Key regions of the United States remained mired in recessionary conditions this month, data Monday showed, as the slowdown in the world's largest economy wore on and inflation continued to hurt businesses.
Business activity declined in New York city, according to the National Association of Purchasing Management-New York, as the ongoing credit crisis hamstrung the nation's financial capital.
Separate reports also showed business activity in the Milwaukee region contracted in March while manufacturing activity in Texas retrenched.
Business activity in the factory-heavy U.S. Midwest also contracted in March for the second month running, while a price component rose, according to a report that highlighted worries of recession and inflation.
The National Association of Purchasing Management-Chicago business barometer rose to 48.2 from 44.5 in February, but remained below the 50 level that separates contraction from expansion.
"This report has a strong stagflationary feel to it with activity continuing to contract, but with prices pressures intensifying," analysts at Bear Stearns said in a note on the Chicago report.
Still, the Chicago index figure was better than the 46.0 foreseen in a Reuters poll, and Wall Street took an optimistic view of the data. Stocks rose, while the dollar edged up against the yen and held steady against the euro.
U.S. government bonds, which generally benefit from signs of a weakening economy, pared earlier gains after the Chicago data, but were still in positive territory on the day.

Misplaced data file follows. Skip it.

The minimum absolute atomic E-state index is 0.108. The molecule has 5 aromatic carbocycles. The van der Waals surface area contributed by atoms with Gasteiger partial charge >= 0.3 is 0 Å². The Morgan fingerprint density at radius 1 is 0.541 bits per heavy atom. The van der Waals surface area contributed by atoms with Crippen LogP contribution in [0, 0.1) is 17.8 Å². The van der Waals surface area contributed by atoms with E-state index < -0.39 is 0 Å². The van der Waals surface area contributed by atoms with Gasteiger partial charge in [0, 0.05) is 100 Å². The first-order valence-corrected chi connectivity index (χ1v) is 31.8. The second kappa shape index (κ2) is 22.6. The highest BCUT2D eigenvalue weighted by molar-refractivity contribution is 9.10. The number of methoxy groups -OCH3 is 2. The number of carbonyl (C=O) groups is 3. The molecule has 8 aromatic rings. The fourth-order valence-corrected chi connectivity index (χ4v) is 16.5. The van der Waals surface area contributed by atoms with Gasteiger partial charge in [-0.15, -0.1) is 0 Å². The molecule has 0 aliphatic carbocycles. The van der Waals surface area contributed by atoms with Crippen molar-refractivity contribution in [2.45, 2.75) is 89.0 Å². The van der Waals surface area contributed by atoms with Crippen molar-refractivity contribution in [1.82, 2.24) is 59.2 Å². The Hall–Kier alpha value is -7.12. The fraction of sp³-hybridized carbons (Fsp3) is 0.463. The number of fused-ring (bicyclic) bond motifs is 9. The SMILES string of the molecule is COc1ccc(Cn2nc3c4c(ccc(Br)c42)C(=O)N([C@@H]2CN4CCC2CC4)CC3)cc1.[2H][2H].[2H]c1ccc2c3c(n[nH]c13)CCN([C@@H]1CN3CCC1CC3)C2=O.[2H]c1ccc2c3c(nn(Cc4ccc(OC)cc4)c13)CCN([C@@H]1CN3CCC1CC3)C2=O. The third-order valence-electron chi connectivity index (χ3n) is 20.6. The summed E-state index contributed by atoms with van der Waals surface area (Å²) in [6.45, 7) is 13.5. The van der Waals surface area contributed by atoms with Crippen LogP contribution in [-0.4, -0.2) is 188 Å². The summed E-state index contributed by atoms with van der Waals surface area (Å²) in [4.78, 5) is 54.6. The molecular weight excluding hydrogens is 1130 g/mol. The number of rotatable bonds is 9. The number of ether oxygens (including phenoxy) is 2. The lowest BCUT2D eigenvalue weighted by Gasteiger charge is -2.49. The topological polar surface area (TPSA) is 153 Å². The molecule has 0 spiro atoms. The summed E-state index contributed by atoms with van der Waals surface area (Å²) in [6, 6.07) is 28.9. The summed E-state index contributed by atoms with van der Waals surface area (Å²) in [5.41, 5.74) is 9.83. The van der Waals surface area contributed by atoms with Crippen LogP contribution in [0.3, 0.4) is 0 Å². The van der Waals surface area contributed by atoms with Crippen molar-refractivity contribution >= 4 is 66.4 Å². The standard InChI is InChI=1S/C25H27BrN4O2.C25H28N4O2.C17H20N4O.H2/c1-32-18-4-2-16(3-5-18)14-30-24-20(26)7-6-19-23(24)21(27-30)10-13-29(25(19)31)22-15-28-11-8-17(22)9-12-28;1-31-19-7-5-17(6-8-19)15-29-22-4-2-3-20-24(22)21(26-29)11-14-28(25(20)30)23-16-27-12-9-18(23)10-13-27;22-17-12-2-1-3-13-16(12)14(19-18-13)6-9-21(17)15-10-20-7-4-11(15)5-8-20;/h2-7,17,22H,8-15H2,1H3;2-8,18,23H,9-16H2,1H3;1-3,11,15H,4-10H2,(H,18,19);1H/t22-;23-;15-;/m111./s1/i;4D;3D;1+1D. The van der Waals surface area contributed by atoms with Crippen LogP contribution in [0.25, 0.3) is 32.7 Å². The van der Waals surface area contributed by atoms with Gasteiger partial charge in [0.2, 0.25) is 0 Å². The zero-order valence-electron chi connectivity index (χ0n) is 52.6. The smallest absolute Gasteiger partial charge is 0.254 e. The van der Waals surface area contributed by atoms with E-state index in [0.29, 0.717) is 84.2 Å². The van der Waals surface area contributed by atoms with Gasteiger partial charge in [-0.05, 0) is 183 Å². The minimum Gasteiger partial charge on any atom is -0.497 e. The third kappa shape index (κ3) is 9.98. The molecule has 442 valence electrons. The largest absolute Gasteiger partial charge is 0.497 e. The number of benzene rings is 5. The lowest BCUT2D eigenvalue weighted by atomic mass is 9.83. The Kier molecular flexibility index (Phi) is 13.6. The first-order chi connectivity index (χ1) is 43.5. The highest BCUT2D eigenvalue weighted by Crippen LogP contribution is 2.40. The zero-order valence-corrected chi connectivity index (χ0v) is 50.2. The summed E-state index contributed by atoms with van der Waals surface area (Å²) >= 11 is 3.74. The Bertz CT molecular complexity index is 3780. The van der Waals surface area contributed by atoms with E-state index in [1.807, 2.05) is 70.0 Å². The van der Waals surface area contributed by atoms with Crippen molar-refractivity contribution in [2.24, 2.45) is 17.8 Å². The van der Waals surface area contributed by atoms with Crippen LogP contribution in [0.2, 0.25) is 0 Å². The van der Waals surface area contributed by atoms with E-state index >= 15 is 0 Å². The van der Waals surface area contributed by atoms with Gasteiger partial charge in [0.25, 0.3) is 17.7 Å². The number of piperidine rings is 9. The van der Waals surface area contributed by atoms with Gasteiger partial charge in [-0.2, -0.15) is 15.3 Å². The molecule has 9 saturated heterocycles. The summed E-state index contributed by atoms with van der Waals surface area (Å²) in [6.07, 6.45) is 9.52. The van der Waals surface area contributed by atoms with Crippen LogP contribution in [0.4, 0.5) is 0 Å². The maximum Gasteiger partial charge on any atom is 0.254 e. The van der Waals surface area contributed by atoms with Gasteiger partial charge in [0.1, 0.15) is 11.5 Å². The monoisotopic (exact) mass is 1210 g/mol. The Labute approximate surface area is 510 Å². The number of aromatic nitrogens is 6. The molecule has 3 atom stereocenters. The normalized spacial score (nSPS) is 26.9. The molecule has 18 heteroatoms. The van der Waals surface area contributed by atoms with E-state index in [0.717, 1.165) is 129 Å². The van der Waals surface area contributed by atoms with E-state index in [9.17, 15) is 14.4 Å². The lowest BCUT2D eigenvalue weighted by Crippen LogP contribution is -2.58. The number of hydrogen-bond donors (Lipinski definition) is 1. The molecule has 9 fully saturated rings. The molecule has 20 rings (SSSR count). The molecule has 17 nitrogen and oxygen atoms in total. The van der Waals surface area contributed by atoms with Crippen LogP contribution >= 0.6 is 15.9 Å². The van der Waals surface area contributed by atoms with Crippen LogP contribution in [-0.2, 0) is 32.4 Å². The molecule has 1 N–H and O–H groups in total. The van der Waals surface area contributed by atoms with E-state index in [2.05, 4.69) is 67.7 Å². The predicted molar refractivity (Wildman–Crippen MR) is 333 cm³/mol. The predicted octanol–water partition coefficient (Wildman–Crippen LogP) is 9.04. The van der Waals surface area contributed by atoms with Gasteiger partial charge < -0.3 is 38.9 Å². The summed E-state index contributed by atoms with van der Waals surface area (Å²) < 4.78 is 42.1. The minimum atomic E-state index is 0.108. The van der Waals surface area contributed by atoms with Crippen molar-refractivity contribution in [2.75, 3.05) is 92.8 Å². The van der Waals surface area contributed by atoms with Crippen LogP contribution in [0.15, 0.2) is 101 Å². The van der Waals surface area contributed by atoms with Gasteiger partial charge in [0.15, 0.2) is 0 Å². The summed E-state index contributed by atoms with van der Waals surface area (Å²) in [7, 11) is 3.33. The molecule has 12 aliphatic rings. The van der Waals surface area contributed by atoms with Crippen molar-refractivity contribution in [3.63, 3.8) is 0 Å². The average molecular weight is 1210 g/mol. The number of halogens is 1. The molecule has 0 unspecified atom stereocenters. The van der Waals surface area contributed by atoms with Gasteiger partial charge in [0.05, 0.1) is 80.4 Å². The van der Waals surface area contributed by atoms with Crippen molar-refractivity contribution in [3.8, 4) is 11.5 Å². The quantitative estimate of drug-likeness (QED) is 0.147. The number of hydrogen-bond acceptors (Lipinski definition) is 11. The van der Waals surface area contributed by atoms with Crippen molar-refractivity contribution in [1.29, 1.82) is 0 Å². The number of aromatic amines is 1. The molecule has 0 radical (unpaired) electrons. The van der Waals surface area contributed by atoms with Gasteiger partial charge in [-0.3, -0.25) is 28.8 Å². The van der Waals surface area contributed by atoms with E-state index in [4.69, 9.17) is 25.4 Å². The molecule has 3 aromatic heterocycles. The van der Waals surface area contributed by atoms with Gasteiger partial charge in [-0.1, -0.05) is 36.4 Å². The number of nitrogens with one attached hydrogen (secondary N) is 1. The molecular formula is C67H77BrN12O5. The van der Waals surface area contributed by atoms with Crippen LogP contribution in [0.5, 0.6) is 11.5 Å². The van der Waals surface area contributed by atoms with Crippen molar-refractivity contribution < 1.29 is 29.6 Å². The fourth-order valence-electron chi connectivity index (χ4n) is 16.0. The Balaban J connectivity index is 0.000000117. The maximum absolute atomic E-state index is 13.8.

Any Good News?
The good news for economic bulls came in the form of a sharp rise in the Chicago report's employment index to 44.6 in March from 33.5 in February. That was the biggest one-month employment gain since February 2002.
Also, the new orders index jumped to 53.9 in March from 48.8 in February.
On the inflation front, however, the news was bad. The measure of prices paid jumped to 83.9 in March -- its highest since June 2006 -- from 79.4 in February.
In New York, recent turmoil in financial markets continued to weigh on the city's economy.
The National Association of Purchasing Management-New York's index of local business activity fell to 425.8 in March -- the lowest since November 2007 -- from 427.7 in February.
"Challenging financial market conditions have become a common theme," the report said.
The report also showed companies were concerned about high energy costs.
Business activity in the Milwaukee region contracted in March as the level of new orders slumped and input prices jumped.
The National Association of Purchasing Management-Milwaukee business barometer fell to a seasonally adjusted 47 from 53, below the 50 level separating expansion from contraction.
The Federal Reserve Bank of Dallas' Texas monthly manufacturing index of general business activity slid to minus 22.7 in March from negative 21.4 in February. It was the ninth consecutive reading below zero, indicating contraction.
Another report showed help-wanted postings on major U.S.-based Internet job boards were down 0.6 percent in March from a year ago, the measure's first-ever decline on a year-over-year basis.
The Conference Board said its gauge of the total number of unduplicated online jobs fell to 3.73 million in March from about 3.75 million a year ago, and also down from 3.93 million in February 2008. The March figures reflect the sum of the number of ads from mid-February to mid-March.